Diversify asset allocation
The relative performance of asset classes has varied greatly from year to year.
Financial markets can exhibit large and frequent swings. With Investment Edge can potentially expand exposure to growth opportunities and reduce portfolio volatility.
This table illustrates that the relative performance of asset classes can vary significantly year-to-year. For example, large stocks achieved superior relative returns in 1998; the opposite was true 4 years later.
Consider these well-diversified portfolios.
Individual Investment Options
Small stocks are represented by the Ibbotson® Small Company Stock Index. Large stocks are represented by the Standard & Poor’s 500®, which is an unmanaged group of securities and considered to be representative of the U.S. stock market in general, government bonds by the 20-year U.S. government bond, Treasury bills by the 30-day U.S. Treasury bill, and international stocks by the Morgan Stanley Capital International Europe, Australasia, and Far East (EAFE®) Index. An investment cannot be made directly in an index. The data assumes reinvestment of all income and does not account for taxes or transaction costs. The diversified portfolio is equally weighted between small stocks, large stocks, long-term government bonds, Treasury bills, and international stocks.
Please note that diversification and asset allocation do not guarantee a profit, nor do they eliminate the risk of loss of principal.
Past performance is no guarantee of future results. This is for illustrative purposes only and not indicative of any investment. An investment cannot be made directly in an index. © Morningstar. All Rights Reserved. 3/1/2015
See Important Information On Specific Investment Risks.
Important Information on Specific Investment Risks:
Alternative funds use investment strategies that differ from the buy-and-hold strategy typical in the mutual fund industry. Compared to a traditional mutual fund, an alternative fund typically holds more aggressive non-traditional investments and employs more complex trading strategies. Alternative investments can be less liquid and more volatile than traditional investments and often lack longer term track records. Investors considering alternative funds should be aware of their unique characteristic and risks as described in the prospectus before investing.
Correlation is a statistical measure of how two investments more in relation to each other. Low correlation suggests that two investments are less likely to more in the same direction in terms of performance.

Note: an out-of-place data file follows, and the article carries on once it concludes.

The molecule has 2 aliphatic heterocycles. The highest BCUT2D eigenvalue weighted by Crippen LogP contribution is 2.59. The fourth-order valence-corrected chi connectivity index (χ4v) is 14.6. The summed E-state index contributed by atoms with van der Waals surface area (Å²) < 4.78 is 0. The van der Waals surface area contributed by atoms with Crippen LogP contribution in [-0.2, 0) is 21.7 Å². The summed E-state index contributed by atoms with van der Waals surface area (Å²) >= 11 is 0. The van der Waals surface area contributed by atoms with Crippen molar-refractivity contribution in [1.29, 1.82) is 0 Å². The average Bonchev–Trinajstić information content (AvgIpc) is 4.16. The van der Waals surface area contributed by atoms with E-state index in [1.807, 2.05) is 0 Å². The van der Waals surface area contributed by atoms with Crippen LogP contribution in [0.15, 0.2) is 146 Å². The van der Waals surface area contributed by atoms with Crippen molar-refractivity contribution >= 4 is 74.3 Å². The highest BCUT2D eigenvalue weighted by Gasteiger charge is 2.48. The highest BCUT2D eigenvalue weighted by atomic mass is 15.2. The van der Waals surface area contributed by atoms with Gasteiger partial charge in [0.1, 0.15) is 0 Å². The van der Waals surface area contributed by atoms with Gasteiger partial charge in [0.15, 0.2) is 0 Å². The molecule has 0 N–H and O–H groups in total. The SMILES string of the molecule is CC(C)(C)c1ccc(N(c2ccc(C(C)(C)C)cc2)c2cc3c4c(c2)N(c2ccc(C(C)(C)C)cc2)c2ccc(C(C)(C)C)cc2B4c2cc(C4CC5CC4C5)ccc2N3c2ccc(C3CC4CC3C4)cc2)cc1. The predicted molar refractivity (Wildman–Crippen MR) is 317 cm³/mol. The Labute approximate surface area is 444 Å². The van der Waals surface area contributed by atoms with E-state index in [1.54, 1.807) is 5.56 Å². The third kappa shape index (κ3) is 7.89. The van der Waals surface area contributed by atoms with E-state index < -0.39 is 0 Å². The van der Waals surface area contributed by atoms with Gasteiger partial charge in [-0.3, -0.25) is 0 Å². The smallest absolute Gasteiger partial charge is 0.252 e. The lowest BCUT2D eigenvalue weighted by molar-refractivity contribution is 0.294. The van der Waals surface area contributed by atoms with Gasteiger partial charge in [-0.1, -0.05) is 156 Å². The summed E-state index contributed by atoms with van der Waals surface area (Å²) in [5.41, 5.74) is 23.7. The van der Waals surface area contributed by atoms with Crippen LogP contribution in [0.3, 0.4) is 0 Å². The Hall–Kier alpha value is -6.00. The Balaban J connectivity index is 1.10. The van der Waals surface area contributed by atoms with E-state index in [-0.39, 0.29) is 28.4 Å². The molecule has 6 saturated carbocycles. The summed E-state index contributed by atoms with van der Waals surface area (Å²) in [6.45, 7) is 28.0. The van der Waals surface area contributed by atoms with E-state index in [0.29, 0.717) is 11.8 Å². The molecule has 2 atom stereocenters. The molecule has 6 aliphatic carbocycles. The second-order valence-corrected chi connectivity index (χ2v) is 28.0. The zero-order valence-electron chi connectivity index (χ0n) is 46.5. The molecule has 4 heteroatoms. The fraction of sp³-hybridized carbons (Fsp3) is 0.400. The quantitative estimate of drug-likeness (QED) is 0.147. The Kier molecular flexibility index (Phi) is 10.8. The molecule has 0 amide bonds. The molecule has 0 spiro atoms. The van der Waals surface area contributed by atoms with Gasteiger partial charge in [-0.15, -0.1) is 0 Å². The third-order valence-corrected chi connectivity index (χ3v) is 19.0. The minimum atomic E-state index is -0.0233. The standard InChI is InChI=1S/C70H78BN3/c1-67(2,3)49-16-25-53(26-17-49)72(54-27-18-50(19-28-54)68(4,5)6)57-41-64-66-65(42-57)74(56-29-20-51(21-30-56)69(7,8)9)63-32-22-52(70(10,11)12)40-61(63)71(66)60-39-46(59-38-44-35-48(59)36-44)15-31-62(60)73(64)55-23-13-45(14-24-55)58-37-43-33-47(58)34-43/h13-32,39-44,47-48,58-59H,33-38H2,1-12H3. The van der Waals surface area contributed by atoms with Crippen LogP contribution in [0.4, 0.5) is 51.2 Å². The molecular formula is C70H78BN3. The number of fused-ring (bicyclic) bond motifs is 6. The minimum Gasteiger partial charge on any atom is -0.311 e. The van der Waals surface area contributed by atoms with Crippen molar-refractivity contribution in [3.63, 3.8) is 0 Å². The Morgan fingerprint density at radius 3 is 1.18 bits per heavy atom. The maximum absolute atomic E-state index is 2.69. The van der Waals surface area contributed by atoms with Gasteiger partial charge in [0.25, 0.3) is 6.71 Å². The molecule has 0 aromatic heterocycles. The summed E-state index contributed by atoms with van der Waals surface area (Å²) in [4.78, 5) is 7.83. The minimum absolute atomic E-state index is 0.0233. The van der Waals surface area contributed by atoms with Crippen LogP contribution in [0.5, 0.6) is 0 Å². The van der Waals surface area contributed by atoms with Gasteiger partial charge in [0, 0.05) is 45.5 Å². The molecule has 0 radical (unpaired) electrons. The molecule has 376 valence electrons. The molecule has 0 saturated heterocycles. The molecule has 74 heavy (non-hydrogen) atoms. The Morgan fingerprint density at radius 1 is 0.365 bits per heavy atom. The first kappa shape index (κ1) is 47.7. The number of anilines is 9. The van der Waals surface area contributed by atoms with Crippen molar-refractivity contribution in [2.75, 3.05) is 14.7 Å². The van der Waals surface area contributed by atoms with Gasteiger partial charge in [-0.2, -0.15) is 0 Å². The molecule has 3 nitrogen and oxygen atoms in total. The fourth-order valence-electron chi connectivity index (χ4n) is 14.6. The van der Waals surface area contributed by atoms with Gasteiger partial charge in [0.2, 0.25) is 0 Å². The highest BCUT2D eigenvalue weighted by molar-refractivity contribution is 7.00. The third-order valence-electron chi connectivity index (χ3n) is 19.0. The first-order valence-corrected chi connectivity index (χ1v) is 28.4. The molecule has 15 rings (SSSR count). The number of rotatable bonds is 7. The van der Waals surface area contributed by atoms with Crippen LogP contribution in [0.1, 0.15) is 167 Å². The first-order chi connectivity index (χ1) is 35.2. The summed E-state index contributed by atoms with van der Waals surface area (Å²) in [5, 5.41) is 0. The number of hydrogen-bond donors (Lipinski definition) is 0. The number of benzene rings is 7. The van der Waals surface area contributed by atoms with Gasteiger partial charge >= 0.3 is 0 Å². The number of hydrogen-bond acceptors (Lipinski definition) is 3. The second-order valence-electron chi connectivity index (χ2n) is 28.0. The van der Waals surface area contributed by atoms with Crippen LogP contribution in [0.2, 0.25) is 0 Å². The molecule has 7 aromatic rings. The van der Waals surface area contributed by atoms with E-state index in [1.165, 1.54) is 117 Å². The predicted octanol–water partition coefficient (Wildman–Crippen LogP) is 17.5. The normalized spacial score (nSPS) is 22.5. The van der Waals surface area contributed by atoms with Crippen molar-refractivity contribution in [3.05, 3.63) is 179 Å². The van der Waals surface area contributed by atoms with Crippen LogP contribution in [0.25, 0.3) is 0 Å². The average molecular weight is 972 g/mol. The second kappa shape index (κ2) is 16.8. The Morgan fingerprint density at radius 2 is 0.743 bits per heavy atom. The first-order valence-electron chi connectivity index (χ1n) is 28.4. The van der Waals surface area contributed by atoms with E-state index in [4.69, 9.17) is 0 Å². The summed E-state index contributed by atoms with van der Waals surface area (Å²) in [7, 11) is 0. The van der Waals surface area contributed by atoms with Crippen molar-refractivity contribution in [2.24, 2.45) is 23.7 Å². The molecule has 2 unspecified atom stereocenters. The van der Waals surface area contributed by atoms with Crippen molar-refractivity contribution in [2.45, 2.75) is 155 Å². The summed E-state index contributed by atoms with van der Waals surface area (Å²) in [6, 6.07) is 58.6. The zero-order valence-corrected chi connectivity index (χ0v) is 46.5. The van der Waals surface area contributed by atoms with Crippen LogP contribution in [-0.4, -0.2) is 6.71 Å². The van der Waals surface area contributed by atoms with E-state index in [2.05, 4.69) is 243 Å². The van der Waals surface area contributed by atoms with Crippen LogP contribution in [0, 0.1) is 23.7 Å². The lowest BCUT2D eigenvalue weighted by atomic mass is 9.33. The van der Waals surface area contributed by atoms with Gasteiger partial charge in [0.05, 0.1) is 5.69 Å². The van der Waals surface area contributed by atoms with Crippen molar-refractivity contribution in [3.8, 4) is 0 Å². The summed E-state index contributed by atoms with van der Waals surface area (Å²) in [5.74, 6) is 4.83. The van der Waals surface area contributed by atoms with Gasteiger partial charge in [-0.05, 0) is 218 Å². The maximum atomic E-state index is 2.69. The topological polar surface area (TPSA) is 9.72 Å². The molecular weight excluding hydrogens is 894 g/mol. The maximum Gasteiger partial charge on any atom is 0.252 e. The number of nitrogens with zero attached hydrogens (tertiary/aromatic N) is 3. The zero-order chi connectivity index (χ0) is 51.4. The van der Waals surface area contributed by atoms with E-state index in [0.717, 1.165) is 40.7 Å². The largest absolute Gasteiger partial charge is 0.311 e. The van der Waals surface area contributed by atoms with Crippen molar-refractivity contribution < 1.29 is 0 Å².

Certain Asset Allocation Portfolios are structured as a “fund of funds” which is portfolio that specializes in buying shares of other portfolios rather than individual securities. The “fund of funds” structure may have a higher cost than if you invest directly in the underlying portfolios.
For investment options in the International, Emerging Market and Global categories, international securities carry additional risks including currency exchange fluctuation and different government regulations, economic conditions and accounting standards.
High yield bonds, commonly known as “junk bonds”, are subject to high level of credit and market risks.
For investment options in the Small/Mid Cap categories, stocks of small and middle size companies may have less liquidity than those of larger companies and may be subject to greater price volatility than the overall stock market. Small and middle company stocks involve greater risk than is customarily associated with more established companies.
For the non-diversified portfolios, more of the portfolios’ assets may be focused in a smaller number of issues or one sector of the market, which may make the value of the portfolios’ shares more susceptible to certain risks than shares of a diversified portfolio. Investing in stock of new and unseasoned companies may provide the potential for greater returns, but is generally more volatile and the risks of loss of principle may be greater than portfolios investing in stocks of larger, more established companies.
Bond investments are subject to interest rate risk so that when interest rates rise, the price of bonds can decrease and the investor can lose principal value.